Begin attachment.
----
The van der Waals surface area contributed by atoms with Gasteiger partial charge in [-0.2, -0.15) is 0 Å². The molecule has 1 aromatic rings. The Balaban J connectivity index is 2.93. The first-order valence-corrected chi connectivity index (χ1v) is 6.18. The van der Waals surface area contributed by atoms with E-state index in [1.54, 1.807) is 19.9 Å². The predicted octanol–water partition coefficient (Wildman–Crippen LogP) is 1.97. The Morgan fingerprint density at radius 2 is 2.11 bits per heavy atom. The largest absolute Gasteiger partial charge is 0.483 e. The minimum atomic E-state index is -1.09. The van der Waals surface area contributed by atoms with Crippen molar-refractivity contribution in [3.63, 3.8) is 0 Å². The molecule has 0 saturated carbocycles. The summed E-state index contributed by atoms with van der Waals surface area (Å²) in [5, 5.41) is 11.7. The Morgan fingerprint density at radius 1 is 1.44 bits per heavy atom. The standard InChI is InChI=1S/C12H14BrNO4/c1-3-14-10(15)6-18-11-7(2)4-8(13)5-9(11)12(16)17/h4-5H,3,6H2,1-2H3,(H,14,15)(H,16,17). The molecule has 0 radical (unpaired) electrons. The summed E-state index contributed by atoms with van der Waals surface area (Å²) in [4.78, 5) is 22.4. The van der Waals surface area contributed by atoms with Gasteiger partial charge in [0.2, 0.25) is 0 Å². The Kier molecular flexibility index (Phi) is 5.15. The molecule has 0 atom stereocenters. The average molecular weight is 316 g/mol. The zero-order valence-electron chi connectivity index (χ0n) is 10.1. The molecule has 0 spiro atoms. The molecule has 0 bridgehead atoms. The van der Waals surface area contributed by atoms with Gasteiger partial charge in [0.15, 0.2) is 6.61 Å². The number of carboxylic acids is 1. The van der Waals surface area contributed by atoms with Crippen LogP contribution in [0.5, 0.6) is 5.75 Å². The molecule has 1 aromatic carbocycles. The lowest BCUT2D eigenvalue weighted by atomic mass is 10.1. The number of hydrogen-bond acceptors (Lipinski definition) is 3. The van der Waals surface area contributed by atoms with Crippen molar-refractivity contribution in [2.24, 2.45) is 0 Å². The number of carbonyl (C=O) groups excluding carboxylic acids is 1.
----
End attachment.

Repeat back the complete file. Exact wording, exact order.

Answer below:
The van der Waals surface area contributed by atoms with Gasteiger partial charge in [-0.2, -0.15) is 0 Å². The molecule has 1 aromatic rings. The Balaban J connectivity index is 2.93. The first-order valence-corrected chi connectivity index (χ1v) is 6.18. The van der Waals surface area contributed by atoms with E-state index in [1.54, 1.807) is 19.9 Å². The predicted octanol–water partition coefficient (Wildman–Crippen LogP) is 1.97. The Morgan fingerprint density at radius 2 is 2.11 bits per heavy atom. The largest absolute Gasteiger partial charge is 0.483 e. The minimum atomic E-state index is -1.09. The van der Waals surface area contributed by atoms with Crippen molar-refractivity contribution in [3.63, 3.8) is 0 Å². The molecule has 0 saturated carbocycles. The summed E-state index contributed by atoms with van der Waals surface area (Å²) in [5, 5.41) is 11.7. The Morgan fingerprint density at radius 1 is 1.44 bits per heavy atom. The standard InChI is InChI=1S/C12H14BrNO4/c1-3-14-10(15)6-18-11-7(2)4-8(13)5-9(11)12(16)17/h4-5H,3,6H2,1-2H3,(H,14,15)(H,16,17). The molecule has 0 radical (unpaired) electrons. The summed E-state index contributed by atoms with van der Waals surface area (Å²) in [4.78, 5) is 22.4. The van der Waals surface area contributed by atoms with Gasteiger partial charge in [0.2, 0.25) is 0 Å². The Kier molecular flexibility index (Phi) is 5.15. The molecule has 0 atom stereocenters. The average molecular weight is 316 g/mol. The zero-order valence-electron chi connectivity index (χ0n) is 10.1. The molecule has 0 spiro atoms. The molecule has 0 bridgehead atoms. The van der Waals surface area contributed by atoms with Gasteiger partial charge in [0.15, 0.2) is 6.61 Å². The number of carboxylic acids is 1. The van der Waals surface area contributed by atoms with Crippen LogP contribution in [0.5, 0.6) is 5.75 Å². The molecule has 1 aromatic carbocycles. The lowest BCUT2D eigenvalue weighted by atomic mass is 10.1. The number of hydrogen-bond acceptors (Lipinski definition) is 3. The van der Waals surface area contributed by atoms with Crippen molar-refractivity contribution in [2.24, 2.45) is 0 Å². The number of carbonyl (C=O) groups excluding carboxylic acids is 1.